Saturday, August 31, 2013

With my ear still quite painful, I'm staying close to home this weekend.  I realized I hadn't posted any pictures or descriptions of our SITAG home yet.  Our branch owns several houses, and each time a village team returns to Honiara, we rent whatever house is available for the family.  I love living in community! 

The picture shows three different units:  two small and one big.  We get the big one because of the size of our family.  The house has lots of space and light and windows, and it's made of concrete blocks so it's much cooler.  It's also our favorite SITAG house.  Living so close to your neighbors, and having the windows open, means you can hear everything that is going on outside and in the nearby houses.  You can hear the toilet flush or a sneeze.  You can hear the domestic violence in the valley below in the middle of the night.  You can hear the guards walk by your room, crunching on the gravel after dark.  You can hear your neighbor washing dishes after supper.  We have grown to love (most) of these sounds because they mean we are living in the midst of our wonderful SITAG family!

Thank you from SITAG

A HUGE thank you from all of us at SITAG!  Our Conference is finally over, and we have felt the prayers of many people around the globe.  Aaron and I have been elected to more committees than ever before, so next week looks like it will be full of meetings!

Friday, August 30, 2013

The last few days have been full of power outages, internet failings, and my ear infection.  Not a good combination for staying in touch with the outside world.  Much better for teaching school from my bed.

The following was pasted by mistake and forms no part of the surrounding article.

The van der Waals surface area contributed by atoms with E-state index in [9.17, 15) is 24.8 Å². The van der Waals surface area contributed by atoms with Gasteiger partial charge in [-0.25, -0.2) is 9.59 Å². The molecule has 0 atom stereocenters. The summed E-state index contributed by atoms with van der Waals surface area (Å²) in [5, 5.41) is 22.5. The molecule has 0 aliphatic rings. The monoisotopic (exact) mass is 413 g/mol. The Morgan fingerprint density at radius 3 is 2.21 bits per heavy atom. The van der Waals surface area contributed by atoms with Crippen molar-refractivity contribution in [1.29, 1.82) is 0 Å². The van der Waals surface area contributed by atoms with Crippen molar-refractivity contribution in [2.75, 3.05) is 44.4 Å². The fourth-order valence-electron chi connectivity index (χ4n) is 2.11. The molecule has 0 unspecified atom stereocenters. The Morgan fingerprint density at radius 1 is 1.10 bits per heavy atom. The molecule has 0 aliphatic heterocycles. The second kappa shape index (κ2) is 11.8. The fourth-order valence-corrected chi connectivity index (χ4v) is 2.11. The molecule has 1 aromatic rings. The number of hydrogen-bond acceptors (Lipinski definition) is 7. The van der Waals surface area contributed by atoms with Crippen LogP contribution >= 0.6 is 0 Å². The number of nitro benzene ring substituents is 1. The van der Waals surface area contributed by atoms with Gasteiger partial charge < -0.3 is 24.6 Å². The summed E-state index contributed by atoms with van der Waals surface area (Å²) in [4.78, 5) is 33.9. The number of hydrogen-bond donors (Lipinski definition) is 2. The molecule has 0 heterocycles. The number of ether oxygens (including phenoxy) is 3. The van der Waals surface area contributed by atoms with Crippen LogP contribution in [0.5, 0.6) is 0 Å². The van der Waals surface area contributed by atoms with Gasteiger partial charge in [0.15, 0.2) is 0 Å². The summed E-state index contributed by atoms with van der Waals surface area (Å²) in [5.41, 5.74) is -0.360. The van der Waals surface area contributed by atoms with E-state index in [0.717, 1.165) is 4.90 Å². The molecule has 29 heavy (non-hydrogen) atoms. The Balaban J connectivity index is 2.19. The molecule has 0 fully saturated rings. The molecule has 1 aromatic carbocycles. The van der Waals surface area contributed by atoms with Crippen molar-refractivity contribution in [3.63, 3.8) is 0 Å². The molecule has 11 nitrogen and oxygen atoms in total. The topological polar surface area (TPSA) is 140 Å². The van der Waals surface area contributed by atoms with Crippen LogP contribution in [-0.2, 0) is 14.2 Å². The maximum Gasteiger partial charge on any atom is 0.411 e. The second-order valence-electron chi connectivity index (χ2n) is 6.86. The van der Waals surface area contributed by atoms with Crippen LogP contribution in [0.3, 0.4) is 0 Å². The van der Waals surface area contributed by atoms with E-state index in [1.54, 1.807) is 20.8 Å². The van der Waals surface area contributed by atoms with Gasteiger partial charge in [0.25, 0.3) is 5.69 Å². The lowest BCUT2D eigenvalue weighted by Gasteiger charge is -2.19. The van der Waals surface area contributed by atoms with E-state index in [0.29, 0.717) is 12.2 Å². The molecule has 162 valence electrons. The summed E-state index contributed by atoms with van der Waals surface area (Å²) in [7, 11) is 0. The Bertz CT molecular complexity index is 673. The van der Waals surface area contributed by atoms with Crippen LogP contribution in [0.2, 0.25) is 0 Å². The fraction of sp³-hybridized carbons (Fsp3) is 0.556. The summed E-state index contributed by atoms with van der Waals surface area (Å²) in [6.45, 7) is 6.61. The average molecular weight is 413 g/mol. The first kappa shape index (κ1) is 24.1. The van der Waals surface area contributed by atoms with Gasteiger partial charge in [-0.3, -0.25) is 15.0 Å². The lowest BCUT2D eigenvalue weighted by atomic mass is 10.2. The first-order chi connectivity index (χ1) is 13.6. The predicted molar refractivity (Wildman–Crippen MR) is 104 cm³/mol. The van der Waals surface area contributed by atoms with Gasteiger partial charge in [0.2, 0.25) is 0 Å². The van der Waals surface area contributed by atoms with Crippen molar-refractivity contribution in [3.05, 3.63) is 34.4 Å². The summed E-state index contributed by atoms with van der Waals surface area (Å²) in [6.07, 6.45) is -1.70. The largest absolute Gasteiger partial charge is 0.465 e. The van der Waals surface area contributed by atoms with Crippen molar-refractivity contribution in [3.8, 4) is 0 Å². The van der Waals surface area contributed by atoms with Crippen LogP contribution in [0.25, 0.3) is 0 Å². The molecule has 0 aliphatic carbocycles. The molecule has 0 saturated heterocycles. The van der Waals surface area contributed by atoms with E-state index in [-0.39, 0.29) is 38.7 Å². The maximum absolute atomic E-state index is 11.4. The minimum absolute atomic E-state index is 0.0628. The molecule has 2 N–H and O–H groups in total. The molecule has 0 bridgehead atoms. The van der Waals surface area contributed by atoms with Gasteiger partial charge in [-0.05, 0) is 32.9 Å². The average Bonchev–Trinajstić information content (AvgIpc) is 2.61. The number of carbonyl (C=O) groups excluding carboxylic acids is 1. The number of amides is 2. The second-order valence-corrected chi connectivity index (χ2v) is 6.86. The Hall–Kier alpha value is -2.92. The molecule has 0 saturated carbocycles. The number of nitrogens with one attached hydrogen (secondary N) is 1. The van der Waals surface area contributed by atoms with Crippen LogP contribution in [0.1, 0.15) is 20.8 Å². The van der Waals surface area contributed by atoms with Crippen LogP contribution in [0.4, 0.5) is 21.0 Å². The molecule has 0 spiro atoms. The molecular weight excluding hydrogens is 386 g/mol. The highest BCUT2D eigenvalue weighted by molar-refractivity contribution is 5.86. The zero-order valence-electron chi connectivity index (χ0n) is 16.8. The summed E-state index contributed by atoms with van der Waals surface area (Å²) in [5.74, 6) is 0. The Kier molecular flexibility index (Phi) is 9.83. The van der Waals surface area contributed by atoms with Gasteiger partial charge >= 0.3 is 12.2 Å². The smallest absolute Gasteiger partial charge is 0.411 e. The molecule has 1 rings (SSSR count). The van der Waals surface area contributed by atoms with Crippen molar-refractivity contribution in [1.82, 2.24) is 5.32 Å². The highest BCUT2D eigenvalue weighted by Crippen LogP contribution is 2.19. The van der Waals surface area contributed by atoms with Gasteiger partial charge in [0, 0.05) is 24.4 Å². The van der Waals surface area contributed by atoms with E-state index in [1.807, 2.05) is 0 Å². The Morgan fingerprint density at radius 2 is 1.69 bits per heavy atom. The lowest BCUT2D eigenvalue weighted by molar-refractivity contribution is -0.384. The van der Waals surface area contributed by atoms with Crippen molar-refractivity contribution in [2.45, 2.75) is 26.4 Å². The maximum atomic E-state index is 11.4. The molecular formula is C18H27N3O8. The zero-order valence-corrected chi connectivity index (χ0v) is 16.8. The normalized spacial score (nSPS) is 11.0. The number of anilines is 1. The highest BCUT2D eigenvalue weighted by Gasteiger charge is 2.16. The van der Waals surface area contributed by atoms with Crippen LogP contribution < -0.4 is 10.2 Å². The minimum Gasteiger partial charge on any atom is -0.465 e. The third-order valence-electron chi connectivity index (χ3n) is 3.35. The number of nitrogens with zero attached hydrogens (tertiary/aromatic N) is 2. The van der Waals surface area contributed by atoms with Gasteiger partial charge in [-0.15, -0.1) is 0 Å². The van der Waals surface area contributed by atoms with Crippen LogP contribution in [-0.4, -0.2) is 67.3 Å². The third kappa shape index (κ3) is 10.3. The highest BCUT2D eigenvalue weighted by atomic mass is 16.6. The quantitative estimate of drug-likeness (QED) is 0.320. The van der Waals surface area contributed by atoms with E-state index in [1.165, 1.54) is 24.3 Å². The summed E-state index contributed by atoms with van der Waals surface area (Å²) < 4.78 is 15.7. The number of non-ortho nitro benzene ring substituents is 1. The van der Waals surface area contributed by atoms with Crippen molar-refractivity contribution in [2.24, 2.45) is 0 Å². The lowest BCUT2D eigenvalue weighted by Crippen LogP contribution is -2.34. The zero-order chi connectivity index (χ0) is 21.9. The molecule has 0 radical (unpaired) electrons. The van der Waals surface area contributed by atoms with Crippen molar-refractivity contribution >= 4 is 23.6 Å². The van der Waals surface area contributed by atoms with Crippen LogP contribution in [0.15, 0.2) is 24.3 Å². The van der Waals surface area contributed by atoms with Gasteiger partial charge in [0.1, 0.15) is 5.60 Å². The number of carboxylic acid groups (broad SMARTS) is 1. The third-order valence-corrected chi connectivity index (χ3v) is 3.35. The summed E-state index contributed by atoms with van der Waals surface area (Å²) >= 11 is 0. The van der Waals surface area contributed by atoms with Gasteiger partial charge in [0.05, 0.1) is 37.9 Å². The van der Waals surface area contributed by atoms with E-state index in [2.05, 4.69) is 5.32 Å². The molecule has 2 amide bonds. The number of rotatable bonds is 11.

I'm so thankful for the medical treatment we can access here in Honiara.  Our family has always experienced kind, knowledgeable and helpful medical staff.  After several days of my ear getting worse, I finally decided to call the doctor's office.  Dr. Steve has been our doctor since the day we landed in Honiara, and I visited him for my leg.  His office opens at 8:00, Monday through Friday.
  But his office also operates on "Solomon Time", so I started calling at 8:00 to see if he had come in yet.  I continued to call until somebody finally answered the phone around 9:00.  No, Dr. Steve wasn't coming in today, but another doctor would be working instead. 
Great!  I jumped in the car and drove down to the clinic.  When I arrived, I gave the nurses at the front desk my name.  Even though I was the first Choate to ever visit this clinic, they had lost my chart.  So, I had to fill out another one!  I didn't have to wait very long to meet Dr. Joyce.  One of the things I love to do when I meet Solomon Islanders is to ask what language they speak, and I discovered that Dr. Joyce grew up speaking Fatalaeka in north Malaita.  She was very nice, and we chatted while she looked in my ear and prescribed some antibiotics.  The whole visit plus the antibiotics cost me less than US $40, and I made a new friend, too!